I've been dipping into Hans Urs von Balthasar over and over again this Advent. Love Alone is Credible is surely, as I've exuded before on this page, one of the best spiritual readings for the penitential seasons.
This week, it's been "Love as Form," which sounds awfully technical but is in fact not. Rather, as he nears the end of his little work, von Balthasar seems to be moving away from the philosophical and theological categories and analyses and into Scriptural and mystical themes (informed always, of course, by the truths of the faith). In this chapter in particular, he embarks on a long meditation on the form, or character, of Christ's own love: "Put on then, as God's chosen ones, holy and beloved, compassion, kindness, lowliness, meekness, and patience, forbearing one another and, if one has a complaint against another, forgiving one another; as the Lord has forgiven you, so must you forgive. And above all these put on love..." (Col 3:12-14)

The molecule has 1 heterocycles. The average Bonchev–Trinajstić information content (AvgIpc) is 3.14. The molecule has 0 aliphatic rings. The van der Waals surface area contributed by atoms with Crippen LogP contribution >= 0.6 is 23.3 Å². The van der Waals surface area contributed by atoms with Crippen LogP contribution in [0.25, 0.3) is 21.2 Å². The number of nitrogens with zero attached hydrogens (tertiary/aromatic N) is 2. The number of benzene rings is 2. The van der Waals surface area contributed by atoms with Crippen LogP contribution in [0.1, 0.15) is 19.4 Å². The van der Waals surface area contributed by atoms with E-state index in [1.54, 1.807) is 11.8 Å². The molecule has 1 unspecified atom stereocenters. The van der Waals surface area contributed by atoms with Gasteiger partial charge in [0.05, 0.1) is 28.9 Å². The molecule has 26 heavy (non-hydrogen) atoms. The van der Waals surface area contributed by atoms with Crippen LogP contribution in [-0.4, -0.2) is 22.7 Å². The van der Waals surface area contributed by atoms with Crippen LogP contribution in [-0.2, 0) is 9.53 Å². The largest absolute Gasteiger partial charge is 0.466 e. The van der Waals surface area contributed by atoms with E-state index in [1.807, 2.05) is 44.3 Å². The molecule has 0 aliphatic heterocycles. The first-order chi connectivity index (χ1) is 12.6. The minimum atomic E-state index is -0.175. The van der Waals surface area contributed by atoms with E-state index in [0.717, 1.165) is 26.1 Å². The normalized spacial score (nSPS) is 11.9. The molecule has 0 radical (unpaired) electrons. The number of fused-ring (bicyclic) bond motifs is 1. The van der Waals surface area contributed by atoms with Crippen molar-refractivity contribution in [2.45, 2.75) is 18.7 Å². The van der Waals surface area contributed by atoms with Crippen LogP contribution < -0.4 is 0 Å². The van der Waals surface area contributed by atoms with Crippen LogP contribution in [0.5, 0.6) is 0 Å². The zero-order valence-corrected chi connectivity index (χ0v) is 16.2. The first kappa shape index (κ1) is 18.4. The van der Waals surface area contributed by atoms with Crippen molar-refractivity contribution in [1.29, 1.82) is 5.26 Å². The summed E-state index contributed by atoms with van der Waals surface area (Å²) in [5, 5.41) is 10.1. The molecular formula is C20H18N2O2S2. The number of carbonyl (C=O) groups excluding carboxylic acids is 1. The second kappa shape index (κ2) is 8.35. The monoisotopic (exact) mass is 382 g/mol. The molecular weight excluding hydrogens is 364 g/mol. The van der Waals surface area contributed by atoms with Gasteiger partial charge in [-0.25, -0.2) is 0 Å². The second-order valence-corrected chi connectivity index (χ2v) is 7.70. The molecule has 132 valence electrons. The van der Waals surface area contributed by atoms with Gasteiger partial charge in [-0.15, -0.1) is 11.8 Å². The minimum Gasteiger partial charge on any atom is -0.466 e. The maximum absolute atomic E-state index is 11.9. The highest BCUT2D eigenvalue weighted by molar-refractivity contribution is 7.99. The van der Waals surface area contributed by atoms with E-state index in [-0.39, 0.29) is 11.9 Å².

This passage particularly strikes home in Advent, as he moves into a brief discussion of the Old Testament and the preparation for Jesus's coming: "This love is first of all the goal of the entire Old Testament education of man, which sought to conform man inwardly to God... [The Jewish people] thus knew only that [they] must continue to transcend toward some goal, but without having any vision of the final form itself."
Who could have guessed that this "final form" of love would be God taking on human nature in order to sacrifice that nature on behalf of all the world?
As we keep adding those ornaments to our Jesse Tree and reading the words of Isaiah and the prophets, we must give thanks that we have seen that "final form" of love. That little infant, born to die, is the absolute, final, and only necessary Word.
Giving order to the complexities and distress of our lives, our families, our nations.
Giving peace the world cannot give.
The form of love, for which the world was long prepared and for which our prophets longed.